Article 40 of the Constitution of India directs the governments to establish Panchayats to serve as institutions of local self government.

Balwantrai Mehta Commission

Government of India appointed a commitee known as Balwantrai Mehta Commission, under Balwant Rai G Mehta to study on the working of the Community Development Programme (1952) and the National Extension Service (1953). Balwantrai Mehta Commission submitted its report in November 1957 and recommended establishment of a three-tier panchayati raj system—gram panchayat at the village level, panchayat samiti at the block level and zila parishad at the district level.

Ashok Mehta Committee appointed in the year 1977 recommended that three-tier system of panchayati raj should be replaced by the two-tier system, that is, zila parishad at the district level, and below it, the mandal panchayat consisting of a group of villages with a total population of 15,000 to 20,000

G V K Rao Committee, in 1985, recommended that panchayats should be assigned an important role with respect to planning, implementation and monitoring of rural development programme.

In 1986, Government of India appointed a committee on ‘Revitalisation of Panchayati Raj Institutions for Democracy and Development’ under the chairmanship of L M Singhvi.

L M Singhvi committee recommeded that the Panchayati Raj institutions should be constitutionally recognised, protected and preserved. For this purpose, a new chapter should be added in the Constitution of India. This will make their identity and integrity reasonably and substantially inviolate. It also suggested constitutional provisions to ensure regular, free and fair elections to the Panchayati Raj bodies

Constitution (Seventy-third Amendment) Act, 1992,

The 73rd Constitutional Amendment Act, 1992 came into force on 24 April, 1993. It constitutionalized the panchayati raj system by inserting PART IX THE PANCHAYATS. The rights and duties of Panchayats have been included in schedule XI of the Constitution.

According to the act, the state shall constitute a three-level system of local self governance one at the village level, one at intermediate level, and at district level.

“Gram Sabha” means a body consisting of persons registered in the electoral rolls relating to a village comprised within the area of Panchayat at the village level.

“Intermediate level” means a level between the village and district levels specified by the Governor of a State by public notification.

“Panchayat” means an institution of self-government constituted under Article 243B of the Constitution of India for the rural areas.

Representatives of panchayats are elected for 5 years by the electorate of a Panchayat area. If the Panchayat is dissolved the elations are to be held within 6 months of such an event. Article 243E (c) provides for state Election Commissions to conduct all Panchayat’s elections.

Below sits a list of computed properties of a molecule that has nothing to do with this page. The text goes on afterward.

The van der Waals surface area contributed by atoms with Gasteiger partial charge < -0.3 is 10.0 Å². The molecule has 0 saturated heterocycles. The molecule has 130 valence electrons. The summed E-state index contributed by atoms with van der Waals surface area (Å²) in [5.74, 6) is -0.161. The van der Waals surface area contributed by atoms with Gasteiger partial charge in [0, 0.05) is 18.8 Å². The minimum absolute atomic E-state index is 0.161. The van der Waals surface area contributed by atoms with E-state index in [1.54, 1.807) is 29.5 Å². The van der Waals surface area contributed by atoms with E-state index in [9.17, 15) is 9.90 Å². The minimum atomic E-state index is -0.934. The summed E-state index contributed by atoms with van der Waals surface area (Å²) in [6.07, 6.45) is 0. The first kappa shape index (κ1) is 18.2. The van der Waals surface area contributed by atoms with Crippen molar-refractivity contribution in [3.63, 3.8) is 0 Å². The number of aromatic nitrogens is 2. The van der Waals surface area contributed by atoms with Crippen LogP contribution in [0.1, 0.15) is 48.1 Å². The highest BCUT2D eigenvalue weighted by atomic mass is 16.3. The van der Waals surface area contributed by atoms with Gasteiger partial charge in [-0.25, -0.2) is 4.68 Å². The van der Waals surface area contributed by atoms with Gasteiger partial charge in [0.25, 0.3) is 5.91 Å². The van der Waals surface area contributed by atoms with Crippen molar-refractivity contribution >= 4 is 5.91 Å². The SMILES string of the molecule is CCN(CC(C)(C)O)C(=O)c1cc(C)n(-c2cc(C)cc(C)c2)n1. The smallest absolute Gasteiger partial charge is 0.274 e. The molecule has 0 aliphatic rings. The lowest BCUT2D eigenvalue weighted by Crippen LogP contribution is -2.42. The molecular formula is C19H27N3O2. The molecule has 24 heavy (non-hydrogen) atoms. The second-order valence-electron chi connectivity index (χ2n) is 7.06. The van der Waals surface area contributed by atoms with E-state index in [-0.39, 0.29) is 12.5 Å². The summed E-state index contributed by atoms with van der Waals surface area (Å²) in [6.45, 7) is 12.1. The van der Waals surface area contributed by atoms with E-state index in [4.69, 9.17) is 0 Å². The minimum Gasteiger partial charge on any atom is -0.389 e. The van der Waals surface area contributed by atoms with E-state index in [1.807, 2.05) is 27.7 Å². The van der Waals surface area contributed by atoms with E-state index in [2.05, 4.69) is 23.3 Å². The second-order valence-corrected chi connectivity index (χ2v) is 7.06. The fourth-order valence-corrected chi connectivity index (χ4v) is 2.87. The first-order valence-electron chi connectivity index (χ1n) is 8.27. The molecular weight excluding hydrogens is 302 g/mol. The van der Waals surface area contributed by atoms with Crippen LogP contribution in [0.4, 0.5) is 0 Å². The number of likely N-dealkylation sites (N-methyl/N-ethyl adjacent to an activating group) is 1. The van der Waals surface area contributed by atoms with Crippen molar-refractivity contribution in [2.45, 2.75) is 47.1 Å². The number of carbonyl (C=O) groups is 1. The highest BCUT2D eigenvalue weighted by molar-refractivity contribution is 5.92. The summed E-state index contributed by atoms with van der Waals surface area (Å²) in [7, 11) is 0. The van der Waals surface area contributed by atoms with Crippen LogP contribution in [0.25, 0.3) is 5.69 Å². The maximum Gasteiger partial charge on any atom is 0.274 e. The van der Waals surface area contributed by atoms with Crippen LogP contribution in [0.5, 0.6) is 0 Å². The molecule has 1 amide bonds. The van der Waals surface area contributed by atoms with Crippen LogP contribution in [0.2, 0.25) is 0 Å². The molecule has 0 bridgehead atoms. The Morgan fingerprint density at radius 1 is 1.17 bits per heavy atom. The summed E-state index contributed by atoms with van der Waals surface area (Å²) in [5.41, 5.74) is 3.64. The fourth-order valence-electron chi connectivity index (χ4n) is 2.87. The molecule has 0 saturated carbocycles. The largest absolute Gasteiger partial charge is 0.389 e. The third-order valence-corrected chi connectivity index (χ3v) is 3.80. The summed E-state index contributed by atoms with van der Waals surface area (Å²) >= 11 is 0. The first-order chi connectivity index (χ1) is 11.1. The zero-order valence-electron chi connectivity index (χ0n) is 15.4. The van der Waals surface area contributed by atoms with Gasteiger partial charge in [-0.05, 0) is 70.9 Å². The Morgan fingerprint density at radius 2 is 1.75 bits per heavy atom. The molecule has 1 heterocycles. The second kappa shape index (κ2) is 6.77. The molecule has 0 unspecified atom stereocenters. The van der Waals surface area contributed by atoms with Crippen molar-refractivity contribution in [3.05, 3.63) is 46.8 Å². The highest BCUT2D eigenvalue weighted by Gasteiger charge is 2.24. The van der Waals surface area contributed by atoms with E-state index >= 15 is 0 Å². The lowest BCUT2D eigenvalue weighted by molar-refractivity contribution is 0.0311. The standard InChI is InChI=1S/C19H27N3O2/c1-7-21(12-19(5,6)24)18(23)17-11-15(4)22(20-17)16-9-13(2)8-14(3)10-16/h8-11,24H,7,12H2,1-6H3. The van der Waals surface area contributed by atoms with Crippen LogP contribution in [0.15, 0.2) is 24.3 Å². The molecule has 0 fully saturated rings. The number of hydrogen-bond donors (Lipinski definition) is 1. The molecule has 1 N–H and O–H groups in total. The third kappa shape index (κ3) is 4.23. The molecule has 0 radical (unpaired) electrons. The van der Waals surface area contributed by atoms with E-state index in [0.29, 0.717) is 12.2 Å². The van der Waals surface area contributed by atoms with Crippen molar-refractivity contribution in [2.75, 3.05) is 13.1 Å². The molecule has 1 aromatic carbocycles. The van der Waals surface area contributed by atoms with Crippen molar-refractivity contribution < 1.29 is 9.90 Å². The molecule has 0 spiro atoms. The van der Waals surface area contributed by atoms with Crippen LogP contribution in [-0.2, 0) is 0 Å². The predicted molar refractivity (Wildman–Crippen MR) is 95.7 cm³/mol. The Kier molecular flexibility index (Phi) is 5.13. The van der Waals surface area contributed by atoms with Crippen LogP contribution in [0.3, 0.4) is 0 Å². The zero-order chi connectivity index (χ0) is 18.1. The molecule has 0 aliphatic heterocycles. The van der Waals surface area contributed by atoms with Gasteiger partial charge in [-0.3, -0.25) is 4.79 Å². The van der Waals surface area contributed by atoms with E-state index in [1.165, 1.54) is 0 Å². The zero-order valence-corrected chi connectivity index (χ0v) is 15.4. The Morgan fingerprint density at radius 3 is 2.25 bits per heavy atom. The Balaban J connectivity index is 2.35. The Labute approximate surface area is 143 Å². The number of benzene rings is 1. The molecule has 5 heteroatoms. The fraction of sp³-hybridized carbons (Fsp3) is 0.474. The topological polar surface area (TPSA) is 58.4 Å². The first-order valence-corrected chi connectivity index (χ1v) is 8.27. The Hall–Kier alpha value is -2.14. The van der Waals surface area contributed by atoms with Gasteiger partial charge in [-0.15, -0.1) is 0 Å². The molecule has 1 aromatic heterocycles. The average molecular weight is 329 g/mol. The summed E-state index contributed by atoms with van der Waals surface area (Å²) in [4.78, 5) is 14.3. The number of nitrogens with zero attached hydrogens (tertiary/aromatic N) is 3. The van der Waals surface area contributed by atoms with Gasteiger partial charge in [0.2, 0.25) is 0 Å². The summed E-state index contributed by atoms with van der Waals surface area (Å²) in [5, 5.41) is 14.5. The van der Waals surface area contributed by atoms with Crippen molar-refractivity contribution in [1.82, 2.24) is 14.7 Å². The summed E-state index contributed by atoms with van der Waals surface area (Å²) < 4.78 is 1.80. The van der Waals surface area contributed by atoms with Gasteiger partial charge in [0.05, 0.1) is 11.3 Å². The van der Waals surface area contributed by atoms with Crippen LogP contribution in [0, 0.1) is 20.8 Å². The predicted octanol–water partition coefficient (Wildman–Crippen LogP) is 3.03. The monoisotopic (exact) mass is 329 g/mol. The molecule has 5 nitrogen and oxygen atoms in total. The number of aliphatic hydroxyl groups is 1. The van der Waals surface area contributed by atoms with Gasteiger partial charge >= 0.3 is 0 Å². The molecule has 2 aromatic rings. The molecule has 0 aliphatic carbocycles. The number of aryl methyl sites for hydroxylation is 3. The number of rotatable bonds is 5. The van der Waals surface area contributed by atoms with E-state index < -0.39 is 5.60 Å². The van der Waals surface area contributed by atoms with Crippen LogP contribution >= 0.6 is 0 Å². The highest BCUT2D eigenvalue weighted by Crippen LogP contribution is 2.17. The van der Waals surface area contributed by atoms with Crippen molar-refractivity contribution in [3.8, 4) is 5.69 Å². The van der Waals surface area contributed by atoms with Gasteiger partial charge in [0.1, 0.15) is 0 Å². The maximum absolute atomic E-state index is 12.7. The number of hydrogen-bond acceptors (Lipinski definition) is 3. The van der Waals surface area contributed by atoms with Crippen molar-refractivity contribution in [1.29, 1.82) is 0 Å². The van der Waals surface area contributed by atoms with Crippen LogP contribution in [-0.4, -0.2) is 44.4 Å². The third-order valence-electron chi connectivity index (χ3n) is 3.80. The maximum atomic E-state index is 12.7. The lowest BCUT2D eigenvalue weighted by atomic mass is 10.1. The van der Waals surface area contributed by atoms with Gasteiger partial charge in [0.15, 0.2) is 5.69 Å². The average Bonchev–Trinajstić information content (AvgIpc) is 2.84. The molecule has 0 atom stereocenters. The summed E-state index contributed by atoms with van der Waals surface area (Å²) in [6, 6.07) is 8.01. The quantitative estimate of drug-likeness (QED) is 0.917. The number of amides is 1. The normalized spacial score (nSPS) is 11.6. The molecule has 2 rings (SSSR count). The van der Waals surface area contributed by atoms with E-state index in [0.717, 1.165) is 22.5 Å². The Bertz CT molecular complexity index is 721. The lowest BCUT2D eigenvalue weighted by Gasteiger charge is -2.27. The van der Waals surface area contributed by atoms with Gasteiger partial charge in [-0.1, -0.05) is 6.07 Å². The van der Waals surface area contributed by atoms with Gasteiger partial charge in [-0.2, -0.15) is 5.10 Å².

Article 243F: Disqualifications for membership
(1) A person shall be disqualified for being chosen as, and for being, a member of a Panchayat—
(a) if he is so disqualified by or under any law for the time being in force for the purposes of elections
to the Legislature of the State concerned:
Provided that no person shall be disqualified on the ground that he is less than twenty-five years of age, if he has attained the age of twenty-one years;
(b) if he is so disqualified by or under any law made by the Legislature of the State.
(2) If any question arises as to whether a member of a Panchayat has become subject to any of the
disqualifications mentioned in clause (1), the question shall be referred for the decision of such authority and in such manner as the Legislature of a State may, by law, provide.

ReservatIon of seats: some seats in the Panchayat shall be reserved for the SCs, STs, and women. The number of reserved seats will be proportionateto the ratio of population of sCs and sTs to the total population in the Panchayat. One-third of the total seats will be reserved for women.
Panchayats are responsible for:
(i) To plan for economic development and social justice and
(ii) To implement these plans.

Article 243H Powers to impose taxes by, and Funds of, the Panchayats.

The state may authorise a Panchayat to levy and collect appropriate taxes, tolls, and fees. It may also provide for the Panchayat to make grants-in-aid to form the Consolidated Fund of the state.

The importance of every citizen of a nation is recognized by his participation in the governance of the country. Local self governance faclitates and provides support for the political aspirations of every citizen.

Panchayats will develop our political system to a better level by understanding the hopes of the people through a direct interaction. During the pandemic, panchayats played a major role in vaccination and prevention of mass spread. It has to remembered and appreciated.

Q. Explain the evolution of Panchayathi Raj Sytem in India